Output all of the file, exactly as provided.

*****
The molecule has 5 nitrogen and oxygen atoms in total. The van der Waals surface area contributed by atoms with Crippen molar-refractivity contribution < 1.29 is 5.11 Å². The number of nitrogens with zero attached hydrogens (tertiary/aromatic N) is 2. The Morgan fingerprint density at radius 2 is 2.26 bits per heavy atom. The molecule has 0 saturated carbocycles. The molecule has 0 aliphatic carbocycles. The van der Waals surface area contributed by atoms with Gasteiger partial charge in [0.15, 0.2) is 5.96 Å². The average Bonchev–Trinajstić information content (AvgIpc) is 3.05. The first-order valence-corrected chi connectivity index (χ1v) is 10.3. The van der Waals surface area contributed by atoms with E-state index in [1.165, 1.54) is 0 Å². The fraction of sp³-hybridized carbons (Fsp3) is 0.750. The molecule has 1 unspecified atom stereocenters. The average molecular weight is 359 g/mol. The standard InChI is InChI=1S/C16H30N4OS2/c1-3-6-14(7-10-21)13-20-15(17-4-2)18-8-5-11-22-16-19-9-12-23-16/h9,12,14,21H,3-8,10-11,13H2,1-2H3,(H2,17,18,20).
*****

The molecule has 5 nitrogen and oxygen atoms in total. The van der Waals surface area contributed by atoms with Crippen molar-refractivity contribution < 1.29 is 5.11 Å². The number of nitrogens with zero attached hydrogens (tertiary/aromatic N) is 2. The Morgan fingerprint density at radius 2 is 2.26 bits per heavy atom. The molecule has 0 saturated carbocycles. The molecule has 0 aliphatic carbocycles. The van der Waals surface area contributed by atoms with Gasteiger partial charge in [0.15, 0.2) is 5.96 Å². The average Bonchev–Trinajstić information content (AvgIpc) is 3.05. The first-order valence-corrected chi connectivity index (χ1v) is 10.3. The van der Waals surface area contributed by atoms with E-state index in [1.165, 1.54) is 0 Å². The fraction of sp³-hybridized carbons (Fsp3) is 0.750. The molecule has 1 unspecified atom stereocenters. The average molecular weight is 359 g/mol. The standard InChI is InChI=1S/C16H30N4OS2/c1-3-6-14(7-10-21)13-20-15(17-4-2)18-8-5-11-22-16-19-9-12-23-16/h9,12,14,21H,3-8,10-11,13H2,1-2H3,(H2,17,18,20).